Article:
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Title: Benchmark carbon stocks from old-growth forests in northern New England, USA
Author: Hoover, Coeli M.; Leak, William B.; Keel, Brian G.
Publication: Forest Ecology and Management. 266: 108-114.
Key Words: 2012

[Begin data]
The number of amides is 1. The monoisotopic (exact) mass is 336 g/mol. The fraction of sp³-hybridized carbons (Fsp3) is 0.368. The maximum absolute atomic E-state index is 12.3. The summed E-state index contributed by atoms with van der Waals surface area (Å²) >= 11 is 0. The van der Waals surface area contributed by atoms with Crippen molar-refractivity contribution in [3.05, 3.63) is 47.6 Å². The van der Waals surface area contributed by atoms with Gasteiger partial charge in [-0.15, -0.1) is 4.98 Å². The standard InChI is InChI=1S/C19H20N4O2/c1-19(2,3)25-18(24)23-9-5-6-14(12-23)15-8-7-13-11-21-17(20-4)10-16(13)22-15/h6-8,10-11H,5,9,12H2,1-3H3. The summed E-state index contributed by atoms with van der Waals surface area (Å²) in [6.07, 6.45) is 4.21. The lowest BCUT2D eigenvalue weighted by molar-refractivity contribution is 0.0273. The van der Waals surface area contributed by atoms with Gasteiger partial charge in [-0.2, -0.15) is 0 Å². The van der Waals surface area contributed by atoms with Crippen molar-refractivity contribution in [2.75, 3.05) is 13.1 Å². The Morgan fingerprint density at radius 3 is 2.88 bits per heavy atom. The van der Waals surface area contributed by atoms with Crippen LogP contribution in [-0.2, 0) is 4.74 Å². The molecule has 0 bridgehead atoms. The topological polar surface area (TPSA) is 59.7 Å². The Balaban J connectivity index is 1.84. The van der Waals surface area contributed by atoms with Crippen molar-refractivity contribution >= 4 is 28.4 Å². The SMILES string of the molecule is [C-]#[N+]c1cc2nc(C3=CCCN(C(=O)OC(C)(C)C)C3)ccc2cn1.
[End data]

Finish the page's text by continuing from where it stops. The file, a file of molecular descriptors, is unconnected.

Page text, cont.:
Abstract: Forests world-wide are recognized as important components of the global carbon cycle. Carbon sequestration has become a recognized forest management objective, but the full carbon storage potential of forests is not well understood. The premise of this study is that old-growth forests can be expected to provide a reasonable estimate of the upper limits of carbon storage for similar forest types in comparable site conditions. We sampled old-growth stands in Maine, Vermont, and New Hampshire to establish benchmark values for carbon storage in the forests of northern New England. Our specific objectives were: (1) develop estimates of carbon stocks in key live and dead biomass carbon pools of hardwood and softwood forests in northern New England, (2) compare these values to other estimates of carbon stocks in old-growth forests, and (3) compare data collected from mature second-growth forests to the old-growth benchmark values. Twelve sites in Vermont, New Hampshire, and Maine were sampled to estimate total carbon stocks in aboveground live and dead biomass, down dead wood, forest floor, and soil to 20 cm. Total carbon stocks averaged 216 t/ha for northern hardwoods and 267 t/ha in softwood sites, with 116 and 125 t/ha in the aboveground live tree biomass for hardwoods and softwoods, respectively. Our results showed old-growth softwood averaged about 25% more carbon than old-growth hardwood, primarily due to the higher carbon amounts in the thick forest floors characteristic of old-growth softwood. Old-growth hardwoods supported live biomass carbon stocks similar to those in mature hardwood stands (about 80-120 years old), although forest floor stocks in old-growth were about twice as high (a non-significant difference). Overall carbon stocks in mature second-growth hardwoods were 89% of those in old-growth stands; this difference was not statistically significant. Additional work is needed in mature second-growth softwoods; data were not available for comparison to the benchmarks.
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